When I visited Rwanda years ago (before the terrible genocide there), I was a newbie to international travel. Because I was visiting someone who worked in the country, I got to see things that the average tourist did not. That included visiting several homes of the most kind and hospitable people I had ever encountered.
These homes had very little, but I was struck by the fact that they had soda and an awful (to me) fermented milk drink. It was only later that it came into focus why they were drinking those two things -- lack of clean water and any kind of refrigeration.
I was reminded of all of this recently when I visited the charity:water website. Charity:water is in the midst of its September fundraising campaign, centered on Rwanda. The organization will build what it calls large scale water projects (the wells it usually digs won't work in this terrain) in Rwanda.
You can read all about the campaign that is trying to raise $1.7 million. Charity:water is so good at doing this that I have no doubt the goal will be reached. They have already raised more than $750,000. I urge you to take a look at the information about Rwanda and see the gorgeous photos.
Rwanda is a beautiful country with a very high altitude and small farms on steep hillsides. It captured my heart when I was there and even more so as I followed the devastation it suffered during its awful war and its brave comeback.
But even if Rwanda means nothing to you, water should.
Most of the world lacks access to clean water. The idea of simply turning on a tap or flushing a toilet is pie in the sky for much of the world. The facts of water are captured graphically in this infographic that is posted on the Philantopic blog (from the Foundation Center). This is just a snippet. You can see the full graphic here.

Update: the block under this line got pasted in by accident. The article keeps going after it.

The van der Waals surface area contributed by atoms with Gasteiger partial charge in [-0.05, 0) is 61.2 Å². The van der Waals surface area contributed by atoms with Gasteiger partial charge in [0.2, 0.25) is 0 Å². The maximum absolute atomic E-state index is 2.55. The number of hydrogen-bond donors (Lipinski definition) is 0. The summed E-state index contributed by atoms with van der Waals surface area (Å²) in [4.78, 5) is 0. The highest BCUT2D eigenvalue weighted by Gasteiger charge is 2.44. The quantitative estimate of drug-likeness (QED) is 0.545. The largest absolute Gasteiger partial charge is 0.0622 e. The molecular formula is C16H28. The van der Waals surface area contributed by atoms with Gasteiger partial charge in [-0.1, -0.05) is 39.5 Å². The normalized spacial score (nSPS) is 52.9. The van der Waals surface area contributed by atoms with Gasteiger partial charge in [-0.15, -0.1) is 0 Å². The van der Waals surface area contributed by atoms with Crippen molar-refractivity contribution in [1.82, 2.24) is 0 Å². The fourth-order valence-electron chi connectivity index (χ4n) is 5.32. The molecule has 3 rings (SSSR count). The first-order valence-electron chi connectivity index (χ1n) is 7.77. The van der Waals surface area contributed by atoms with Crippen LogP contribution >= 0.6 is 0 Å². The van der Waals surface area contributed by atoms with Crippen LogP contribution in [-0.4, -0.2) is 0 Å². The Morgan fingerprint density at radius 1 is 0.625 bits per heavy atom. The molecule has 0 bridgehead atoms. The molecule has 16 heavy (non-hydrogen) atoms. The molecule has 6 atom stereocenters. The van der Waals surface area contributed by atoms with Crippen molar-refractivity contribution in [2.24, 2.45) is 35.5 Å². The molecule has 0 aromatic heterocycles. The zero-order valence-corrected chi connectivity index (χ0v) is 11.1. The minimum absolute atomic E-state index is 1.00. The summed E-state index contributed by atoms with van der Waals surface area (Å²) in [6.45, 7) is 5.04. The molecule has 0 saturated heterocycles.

Take a look at the water-rich lifestyle most of us live, where one piece of the paper we put in our printers every day uses up three gallons of water and that evening glass of wine we drink is the result of 32 gallons of water. Take in the fact that women and children must manually fetch the water for 76% of the world's households.
There are lots of ways we can all help.
Consume less water ourselves and donate to organizations that are working on the water problem. And we don't need to wait for a special week or a special campaign. Let's do it now and as often as we can.
For more information about water, visit World Water Day. It is held in March every year and is sponsored by the United Nations.
Photo: Children in Rwanda celebrate clean water (courtesy of charity:water); infographic by Seametrics.
- Safe Giving Guide for Donors
- How to Donate to International Emergencies
- Do's and Don'ts of Helping During a Disaster